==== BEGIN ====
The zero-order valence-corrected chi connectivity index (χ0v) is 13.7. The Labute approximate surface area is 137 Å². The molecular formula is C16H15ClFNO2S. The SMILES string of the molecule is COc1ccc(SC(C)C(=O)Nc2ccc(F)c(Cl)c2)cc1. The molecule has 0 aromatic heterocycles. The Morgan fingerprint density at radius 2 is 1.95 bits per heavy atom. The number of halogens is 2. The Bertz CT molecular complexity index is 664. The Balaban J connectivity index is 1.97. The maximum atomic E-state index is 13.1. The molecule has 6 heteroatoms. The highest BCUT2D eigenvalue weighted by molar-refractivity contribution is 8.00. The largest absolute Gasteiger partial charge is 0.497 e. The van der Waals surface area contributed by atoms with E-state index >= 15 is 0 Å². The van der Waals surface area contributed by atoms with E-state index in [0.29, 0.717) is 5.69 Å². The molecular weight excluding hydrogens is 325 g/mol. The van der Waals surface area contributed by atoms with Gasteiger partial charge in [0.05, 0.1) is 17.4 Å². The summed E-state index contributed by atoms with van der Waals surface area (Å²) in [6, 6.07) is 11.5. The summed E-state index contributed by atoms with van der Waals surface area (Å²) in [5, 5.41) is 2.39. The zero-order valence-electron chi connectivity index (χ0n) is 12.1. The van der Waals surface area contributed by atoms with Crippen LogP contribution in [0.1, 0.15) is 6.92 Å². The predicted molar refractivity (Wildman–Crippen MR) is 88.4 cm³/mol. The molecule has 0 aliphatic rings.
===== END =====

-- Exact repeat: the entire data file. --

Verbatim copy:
The zero-order valence-corrected chi connectivity index (χ0v) is 13.7. The Labute approximate surface area is 137 Å². The molecular formula is C16H15ClFNO2S. The SMILES string of the molecule is COc1ccc(SC(C)C(=O)Nc2ccc(F)c(Cl)c2)cc1. The molecule has 0 aromatic heterocycles. The Morgan fingerprint density at radius 2 is 1.95 bits per heavy atom. The number of halogens is 2. The Bertz CT molecular complexity index is 664. The Balaban J connectivity index is 1.97. The maximum atomic E-state index is 13.1. The molecule has 6 heteroatoms. The highest BCUT2D eigenvalue weighted by molar-refractivity contribution is 8.00. The largest absolute Gasteiger partial charge is 0.497 e. The van der Waals surface area contributed by atoms with E-state index >= 15 is 0 Å². The van der Waals surface area contributed by atoms with E-state index in [0.29, 0.717) is 5.69 Å². The molecular weight excluding hydrogens is 325 g/mol. The van der Waals surface area contributed by atoms with Gasteiger partial charge in [0.05, 0.1) is 17.4 Å². The summed E-state index contributed by atoms with van der Waals surface area (Å²) in [6, 6.07) is 11.5. The summed E-state index contributed by atoms with van der Waals surface area (Å²) in [5, 5.41) is 2.39. The zero-order valence-electron chi connectivity index (χ0n) is 12.1. The van der Waals surface area contributed by atoms with Crippen LogP contribution in [0.1, 0.15) is 6.92 Å². The predicted molar refractivity (Wildman–Crippen MR) is 88.4 cm³/mol. The molecule has 0 aliphatic rings.